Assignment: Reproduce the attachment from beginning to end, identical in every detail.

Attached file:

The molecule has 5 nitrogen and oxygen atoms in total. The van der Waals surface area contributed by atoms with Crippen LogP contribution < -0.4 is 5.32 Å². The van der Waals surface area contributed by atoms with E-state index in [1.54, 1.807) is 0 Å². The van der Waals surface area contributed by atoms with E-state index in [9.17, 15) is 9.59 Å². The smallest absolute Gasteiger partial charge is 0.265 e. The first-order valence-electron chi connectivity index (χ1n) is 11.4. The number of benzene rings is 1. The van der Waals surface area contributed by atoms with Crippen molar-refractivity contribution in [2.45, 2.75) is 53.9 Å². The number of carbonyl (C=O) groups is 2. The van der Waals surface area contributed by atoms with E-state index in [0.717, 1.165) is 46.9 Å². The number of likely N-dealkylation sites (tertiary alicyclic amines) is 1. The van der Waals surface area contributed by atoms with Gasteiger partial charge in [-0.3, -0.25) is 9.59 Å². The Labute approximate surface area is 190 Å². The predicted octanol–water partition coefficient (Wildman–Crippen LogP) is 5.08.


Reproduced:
The molecule has 5 nitrogen and oxygen atoms in total. The van der Waals surface area contributed by atoms with Crippen LogP contribution < -0.4 is 5.32 Å². The van der Waals surface area contributed by atoms with E-state index in [1.54, 1.807) is 0 Å². The van der Waals surface area contributed by atoms with E-state index in [9.17, 15) is 9.59 Å². The smallest absolute Gasteiger partial charge is 0.265 e. The first-order valence-electron chi connectivity index (χ1n) is 11.4. The number of benzene rings is 1. The van der Waals surface area contributed by atoms with Crippen molar-refractivity contribution in [2.45, 2.75) is 53.9 Å². The number of carbonyl (C=O) groups is 2. The van der Waals surface area contributed by atoms with E-state index in [0.717, 1.165) is 46.9 Å². The number of likely N-dealkylation sites (tertiary alicyclic amines) is 1. The van der Waals surface area contributed by atoms with Gasteiger partial charge in [-0.3, -0.25) is 9.59 Å². The Labute approximate surface area is 190 Å². The predicted octanol–water partition coefficient (Wildman–Crippen LogP) is 5.08.